Business applications of rules have not advanced to include the fourth item. That is to say, business has yet to significantly leverage reasoning or problem solving techniques that are common in artificial intelligence. For example, artificially intelligent question and answer systems, which are being developed for the semantic web, can do more than retrieve data – they perform inference. Commercial database and business intelligence queries are typically much less intelligent, which presents a number of opportunities that I don’t want to go into here but would happy to discuss with interested parties. The point here is that business does not use reasoning much at all, let alone to search across the potential ramifications of alternative decisions or courses of action before making or taking one. Think of playing chess or a soccer-playing robot planning how to advance the ball on goal. Why shouldn’t business strategies or tactical business decisions benefit from a little simulated look-ahead along with a lot of inference and evaluation?
Even though I have recently become more interested in the fourth of these areas, I expect the audience at the business rules forum to be most interested in the first two points above. There will also be some who have enough experience with complex business processes, which are common in larger enterprises. These folks will be interested in the third item. Only the most advanced applications, such as in biochemical process planning, will be interested in the fourth. I don’t expect many of them to attend!
The notion of enterprise decision management (EDM) is focused on point decision making within a business process. For enterprises that are concerned with governing business processes, a model of the process itself must be available to the business rules that govern its operation. I’ve written elsewhere about the need for an ontology of events and processes in order to effectively integrate business process management (BPM) with business rules. Here, and in the workshop, I intend to get a little more specific about the requirements, what is lacking in current standards and offerings, and what we’re trying to do about it. Continue reading “Time for the next generation of knowledge automation”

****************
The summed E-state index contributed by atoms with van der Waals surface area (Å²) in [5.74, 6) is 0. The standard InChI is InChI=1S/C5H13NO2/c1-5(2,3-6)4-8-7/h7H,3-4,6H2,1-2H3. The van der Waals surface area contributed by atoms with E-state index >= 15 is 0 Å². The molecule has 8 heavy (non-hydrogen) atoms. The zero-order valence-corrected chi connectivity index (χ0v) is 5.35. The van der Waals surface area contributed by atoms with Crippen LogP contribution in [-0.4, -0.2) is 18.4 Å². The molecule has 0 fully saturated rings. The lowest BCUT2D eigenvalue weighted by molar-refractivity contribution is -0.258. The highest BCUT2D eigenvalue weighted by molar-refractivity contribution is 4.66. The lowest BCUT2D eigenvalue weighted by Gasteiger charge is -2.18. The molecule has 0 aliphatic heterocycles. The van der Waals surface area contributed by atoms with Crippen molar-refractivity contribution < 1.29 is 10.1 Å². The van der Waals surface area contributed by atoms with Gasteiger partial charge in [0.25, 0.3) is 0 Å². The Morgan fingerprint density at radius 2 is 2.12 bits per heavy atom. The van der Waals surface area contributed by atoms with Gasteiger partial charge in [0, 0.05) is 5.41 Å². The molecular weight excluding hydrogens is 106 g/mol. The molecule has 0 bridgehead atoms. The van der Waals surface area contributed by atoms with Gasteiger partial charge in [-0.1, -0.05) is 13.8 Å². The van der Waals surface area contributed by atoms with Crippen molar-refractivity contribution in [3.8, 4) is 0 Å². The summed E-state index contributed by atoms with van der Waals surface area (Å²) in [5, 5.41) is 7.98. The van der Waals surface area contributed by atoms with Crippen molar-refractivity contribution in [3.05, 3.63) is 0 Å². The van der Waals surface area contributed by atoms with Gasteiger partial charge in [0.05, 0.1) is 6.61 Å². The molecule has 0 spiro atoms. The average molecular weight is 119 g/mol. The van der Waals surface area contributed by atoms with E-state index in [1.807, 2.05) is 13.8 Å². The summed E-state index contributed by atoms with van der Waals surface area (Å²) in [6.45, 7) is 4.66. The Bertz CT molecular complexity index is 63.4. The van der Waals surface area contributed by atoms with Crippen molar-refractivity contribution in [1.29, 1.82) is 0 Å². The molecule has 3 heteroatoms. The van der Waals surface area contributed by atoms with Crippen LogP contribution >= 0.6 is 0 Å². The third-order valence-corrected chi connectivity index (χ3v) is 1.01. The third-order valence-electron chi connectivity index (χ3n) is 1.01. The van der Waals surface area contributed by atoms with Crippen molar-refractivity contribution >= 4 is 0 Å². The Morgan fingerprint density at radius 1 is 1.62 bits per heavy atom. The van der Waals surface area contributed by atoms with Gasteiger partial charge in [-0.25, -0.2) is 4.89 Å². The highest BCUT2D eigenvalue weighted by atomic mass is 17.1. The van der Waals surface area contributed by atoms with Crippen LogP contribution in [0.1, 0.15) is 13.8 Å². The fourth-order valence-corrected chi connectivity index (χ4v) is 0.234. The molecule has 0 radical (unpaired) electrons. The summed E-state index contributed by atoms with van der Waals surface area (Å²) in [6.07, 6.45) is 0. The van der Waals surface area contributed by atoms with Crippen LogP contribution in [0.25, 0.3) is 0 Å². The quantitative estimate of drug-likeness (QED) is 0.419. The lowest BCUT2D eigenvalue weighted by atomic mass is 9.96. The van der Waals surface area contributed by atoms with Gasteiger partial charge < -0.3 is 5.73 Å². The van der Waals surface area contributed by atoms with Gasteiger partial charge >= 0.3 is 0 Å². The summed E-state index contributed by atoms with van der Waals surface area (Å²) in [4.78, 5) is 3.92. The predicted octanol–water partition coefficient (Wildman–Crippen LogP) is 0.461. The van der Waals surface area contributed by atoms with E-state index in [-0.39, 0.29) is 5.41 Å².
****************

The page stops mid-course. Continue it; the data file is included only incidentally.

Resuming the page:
I had the pleasure of visiting with some fine folks at Cycorp in Austin, Texas recently. Cycorp is interesting for many reasons, but chiefly because they have expended more effort developing a deeper model of common world knowledge than any other group on the planet. They are different from current semantic web startups. Unlike Metaweb‘s Freebase, for example, Cycorp is defining the common sense logic of the world, not just populating databases (which is an unjust simplification of what Freebase is doing, but is proportionally fair when comparing their ontological schemata to Cyc’s knowledge). Not only does Cyc have the largest and most practical ontology on earth, they have almost incomprehensible numbers of formulas describing the world. Continue reading “Cyc is more than encyclopedic”
Does your business have logic that is more or less complicated than filing your taxes?
Most business logic is at least as complicated. But most business rule metaphors are not up to expressing tax regulations in a simple manner. Nonetheless, the tax regulations are full of great training material for learning how to analyze and capture business rules.
For example, consider the earned income credit (EIC) for federal income tax purposes in the United States. This tutorial uses the guide for 2003, which is available here. There is also a cheat sheet that attempts to simplify the matter, available here. (Or click on the pictures.)
What you will see here is typical of what business analysts do to clarify business requirements, policies, and logic. Nothing here is specific to rule-based programming. Continue reading “Harvesting business rules from the IRS”